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Direct Asymmetric -Fluorination of Aldehydes.

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Zuschriften
Enantioselective Fluorination
Direct Asymmetric a-Fluorination of
Aldehydes**
Derek D. Steiner, Nobuyuki Mase, and
Carlos F. Barbas, III*
Organic molecules containing fluorine have attracted much
attention because they show distinctive characteristics in
comparison with their parent compounds owing to the unique
C F bond.[1] Substitution of hydrogen by fluorine is often
considered isosteric and the high C F bond strength generally
protects fluorine from metabolic transformations. In addition,
as fluorine has the ability to function as a hydrogen bond
acceptor, fluorine-substituted bioactive compounds are useful
analogues and probes of hydrogen bonding characteristics.
The selective formation of carbon-fluorine bonds under mild
conditions is thus a highly desirable methodology, especially
in medicinal chemistry.[2] Previous approaches toward asymmetric fluorination relied on stoichiometric amounts of chiral
fluorinating reagents[3] or chiral auxiliaries.[4] More recently,
the catalytic asymmetric fluorination of b-keto esters with
titanium and palladium as Lewis acids was reported.[5]
a-Fluoro aldehydes have been characterized as unstable
compounds that generally decompose upon purification. As a
result, their syntheses have been very limited. Synthesis of afluoro aldehydes was first reported by Middleton and Bingham, who treated silyl enol ethers with trifluoromethyl
hypofluorite (CF3OF).[6] Subsequently, enolate methodologies that use commercially available electrophilic fluorinating
reagents such as NFSi (N-fluorobenzenesulfonamide; 5) and
Selectfluor (F-TEDA-BF4 or 1-chloromethyl-4-fluoro-1,4diazoniabicyclo[2.2.2]octane bis(tetrafluoroborate); 3) have
[*] D. D. Steiner, Prof. Dr. N. Mase,+ Prof. Dr. C. F. Barbas, III
The Skaggs Institute for Chemical Biology and
the Departments of Chemistry and Molecular Biology
The Scripps Research Institute
10550 North Torrey Pines Road, La Jolla, CA 92037 (USA)
Fax: (+ 1) 858-784-2583
E-mail: carlos@scripps.edu
[+] Present address:
Department of Molecular Science, Faculty of Engineering
Shizuoka University
3-5-1 Johoku, Hamamatsu 432-8561 (Japan)
[**] This study was supported by the NIH (CA27489).
Supporting information for this article is available on the WWW
under http://www.angewandte.org or from the author.
3772
2005 Wiley-VCH Verlag GmbH & Co. KGaA, Weinheim
DOI: 10.1002/ange.200500571
Angew. Chem. 2005, 117, 3772 –3776
Angewandte
Chemie
been employed to produce a-fluoro carbonyls.[7] Although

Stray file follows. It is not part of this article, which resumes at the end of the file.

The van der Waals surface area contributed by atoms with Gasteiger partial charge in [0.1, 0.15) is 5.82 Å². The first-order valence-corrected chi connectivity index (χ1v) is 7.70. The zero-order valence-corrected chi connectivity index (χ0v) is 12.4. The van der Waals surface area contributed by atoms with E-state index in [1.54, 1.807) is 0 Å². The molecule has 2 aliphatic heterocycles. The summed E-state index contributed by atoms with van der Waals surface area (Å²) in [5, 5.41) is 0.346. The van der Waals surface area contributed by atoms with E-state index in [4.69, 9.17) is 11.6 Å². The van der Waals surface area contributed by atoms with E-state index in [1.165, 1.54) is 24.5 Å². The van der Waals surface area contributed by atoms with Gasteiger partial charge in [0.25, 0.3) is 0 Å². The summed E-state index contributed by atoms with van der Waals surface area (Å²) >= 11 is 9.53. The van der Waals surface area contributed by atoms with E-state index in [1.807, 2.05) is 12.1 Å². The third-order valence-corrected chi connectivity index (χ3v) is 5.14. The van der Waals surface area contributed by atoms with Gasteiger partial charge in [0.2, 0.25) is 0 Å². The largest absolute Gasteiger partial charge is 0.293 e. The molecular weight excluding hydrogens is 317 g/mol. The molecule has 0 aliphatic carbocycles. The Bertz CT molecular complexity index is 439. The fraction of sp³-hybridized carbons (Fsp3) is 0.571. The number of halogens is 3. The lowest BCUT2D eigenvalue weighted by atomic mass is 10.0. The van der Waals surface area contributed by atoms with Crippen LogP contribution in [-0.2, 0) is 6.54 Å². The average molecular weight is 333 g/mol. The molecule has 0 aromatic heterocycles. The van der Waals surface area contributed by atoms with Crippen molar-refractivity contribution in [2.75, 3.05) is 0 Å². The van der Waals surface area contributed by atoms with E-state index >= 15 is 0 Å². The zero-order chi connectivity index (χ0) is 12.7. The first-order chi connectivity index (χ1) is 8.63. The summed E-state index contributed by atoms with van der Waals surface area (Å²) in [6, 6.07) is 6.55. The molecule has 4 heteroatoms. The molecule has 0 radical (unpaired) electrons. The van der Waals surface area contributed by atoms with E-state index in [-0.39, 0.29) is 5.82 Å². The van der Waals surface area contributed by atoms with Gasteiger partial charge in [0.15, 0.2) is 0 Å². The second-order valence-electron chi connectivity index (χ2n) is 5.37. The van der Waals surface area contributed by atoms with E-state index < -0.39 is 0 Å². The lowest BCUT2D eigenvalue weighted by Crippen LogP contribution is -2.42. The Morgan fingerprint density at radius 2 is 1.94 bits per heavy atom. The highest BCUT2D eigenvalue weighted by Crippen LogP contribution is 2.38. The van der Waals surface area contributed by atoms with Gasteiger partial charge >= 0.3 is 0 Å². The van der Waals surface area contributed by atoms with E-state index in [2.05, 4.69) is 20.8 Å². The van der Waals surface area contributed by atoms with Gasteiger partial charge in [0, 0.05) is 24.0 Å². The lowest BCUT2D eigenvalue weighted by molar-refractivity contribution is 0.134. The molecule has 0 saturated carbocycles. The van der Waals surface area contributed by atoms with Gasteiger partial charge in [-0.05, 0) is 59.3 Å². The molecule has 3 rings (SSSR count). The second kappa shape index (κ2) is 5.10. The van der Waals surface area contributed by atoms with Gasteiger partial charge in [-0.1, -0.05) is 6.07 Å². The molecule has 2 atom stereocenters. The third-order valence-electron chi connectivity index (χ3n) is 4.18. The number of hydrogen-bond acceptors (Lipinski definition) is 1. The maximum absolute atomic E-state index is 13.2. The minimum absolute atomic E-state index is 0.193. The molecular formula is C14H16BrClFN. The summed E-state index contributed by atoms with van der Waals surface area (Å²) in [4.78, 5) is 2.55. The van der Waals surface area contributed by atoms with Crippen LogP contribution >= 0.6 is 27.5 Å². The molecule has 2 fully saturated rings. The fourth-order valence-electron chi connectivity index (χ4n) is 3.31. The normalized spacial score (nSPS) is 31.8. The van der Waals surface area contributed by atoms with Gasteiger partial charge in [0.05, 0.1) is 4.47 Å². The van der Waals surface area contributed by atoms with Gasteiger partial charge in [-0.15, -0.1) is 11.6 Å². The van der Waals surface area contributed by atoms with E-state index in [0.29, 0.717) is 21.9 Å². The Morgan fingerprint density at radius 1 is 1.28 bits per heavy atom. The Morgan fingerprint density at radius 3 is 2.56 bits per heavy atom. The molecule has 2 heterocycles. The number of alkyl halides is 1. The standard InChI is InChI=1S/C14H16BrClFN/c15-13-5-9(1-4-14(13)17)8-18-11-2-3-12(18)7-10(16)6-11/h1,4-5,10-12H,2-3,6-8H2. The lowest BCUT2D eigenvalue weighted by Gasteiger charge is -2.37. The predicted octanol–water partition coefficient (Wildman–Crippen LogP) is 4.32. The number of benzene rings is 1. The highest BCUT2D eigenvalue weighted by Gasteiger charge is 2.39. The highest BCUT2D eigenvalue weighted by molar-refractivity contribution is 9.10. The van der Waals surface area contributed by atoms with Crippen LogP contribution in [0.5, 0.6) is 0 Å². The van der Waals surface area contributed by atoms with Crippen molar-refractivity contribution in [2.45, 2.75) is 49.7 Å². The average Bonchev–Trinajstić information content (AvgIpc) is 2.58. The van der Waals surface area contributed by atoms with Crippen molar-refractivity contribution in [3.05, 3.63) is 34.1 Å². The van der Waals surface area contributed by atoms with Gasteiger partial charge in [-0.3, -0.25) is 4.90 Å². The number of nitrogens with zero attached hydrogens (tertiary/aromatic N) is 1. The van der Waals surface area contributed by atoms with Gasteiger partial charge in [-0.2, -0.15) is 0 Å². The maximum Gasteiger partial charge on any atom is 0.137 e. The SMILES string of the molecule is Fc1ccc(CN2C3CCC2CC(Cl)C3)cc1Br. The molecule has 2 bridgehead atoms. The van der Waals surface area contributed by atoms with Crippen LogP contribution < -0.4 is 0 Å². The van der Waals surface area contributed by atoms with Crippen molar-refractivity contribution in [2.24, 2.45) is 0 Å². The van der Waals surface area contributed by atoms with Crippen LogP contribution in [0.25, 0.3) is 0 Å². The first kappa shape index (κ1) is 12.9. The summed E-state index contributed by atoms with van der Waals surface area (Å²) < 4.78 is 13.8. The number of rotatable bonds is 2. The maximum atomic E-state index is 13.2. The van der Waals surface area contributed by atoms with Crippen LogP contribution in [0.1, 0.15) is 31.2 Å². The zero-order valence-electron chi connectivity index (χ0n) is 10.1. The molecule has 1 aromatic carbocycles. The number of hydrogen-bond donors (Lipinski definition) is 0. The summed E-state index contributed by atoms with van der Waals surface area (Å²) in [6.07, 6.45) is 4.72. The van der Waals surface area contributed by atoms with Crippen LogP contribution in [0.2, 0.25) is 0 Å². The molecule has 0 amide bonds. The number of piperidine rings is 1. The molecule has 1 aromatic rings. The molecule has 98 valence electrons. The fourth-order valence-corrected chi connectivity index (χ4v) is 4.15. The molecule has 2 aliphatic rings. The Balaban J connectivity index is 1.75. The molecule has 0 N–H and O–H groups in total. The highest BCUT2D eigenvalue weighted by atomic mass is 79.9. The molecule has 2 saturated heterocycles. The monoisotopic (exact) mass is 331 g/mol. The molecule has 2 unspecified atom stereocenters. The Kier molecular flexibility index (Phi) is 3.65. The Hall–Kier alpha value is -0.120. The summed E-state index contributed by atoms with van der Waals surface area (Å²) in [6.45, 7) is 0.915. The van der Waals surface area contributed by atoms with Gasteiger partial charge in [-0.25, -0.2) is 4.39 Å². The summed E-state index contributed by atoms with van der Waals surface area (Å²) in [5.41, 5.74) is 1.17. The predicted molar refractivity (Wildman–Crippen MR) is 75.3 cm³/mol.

there is an extensive body of research on the a-fluorination of
carbonyls, there are no examples of direct asymmetric
fluorinations of aldehydes. Herein, we report the first
examples of direct a-fluorinations with asymmetric induction.
Proline and its analogues have been found to be excellent
catalysts in asymmetric aldol,[8] Mannich,[9] and a-chlorination[10] reactions of carbonyls. Our early work in fluorine
chemistry focused on the use of a-fluoro carbonyl compounds
as nucleophiles in reactions catalyzed by enzymes,[11] catalytic
antibodies,[12] and organocatalysts[13] in asymmetric aldol
reactions and, in one case, the Mannich reaction.[14] The
asymmetric a-fluorination of aldehydes is based on the same
principles of organocatalysis that we used in our first Michael,
aldol, and Mannich catalytic asymmetric aldehyde addition
reactions.[15]Initial screening of electrophilic fluorinating
reagents was done with l-proline and 2-phenylpropionaldehyde (1 a) in acetonitrile at room temperature (Table 1).
Table 1: Comparison of N F reagents for direct a-fluorination of
aldehydes.[a]
Entry
1
N F Reagent
3
t
Yield [%][b]
24 h
87
ee [%][c]
4
2
4
24 h
90
0
3
5
24 h
87
25
4
6
5d
NR
–
5
7
5d
7
12
[a] N F reagent (1.2 equiv) was added to a mixture of aldehyde and
catalyst at ambient temperature. [b] All isolated yields determined after
aqueous workup. [c] Enantiomeric excess determined by chiral GLC
analysis (Bodman g-TA).
2-Phenylpropionaldehyde was chosen for screening because
of its excellent reactivity and because the product is unable to
racemize, as it has no proton alpha to the aldehyde. It was
found that NFSi (5) was the only fluorinating reagent to
provide any enantioselectivity in a reasonable time period.
Commercially available fluorinating reagents Selectfluor (3)
and Accufluor (4) were employed, but afforded 4 and 0 % ee
respectively. The pyridinium fluoride reagents 6 and 7 were
minimally reactive, and thus gave very low yields. Therefore,
NFSi (5) was used for subsequent reactions.
Following this selection of an electrophilic fluorinating
reagent, a solvent screen was undertaken. Acetonitrile is a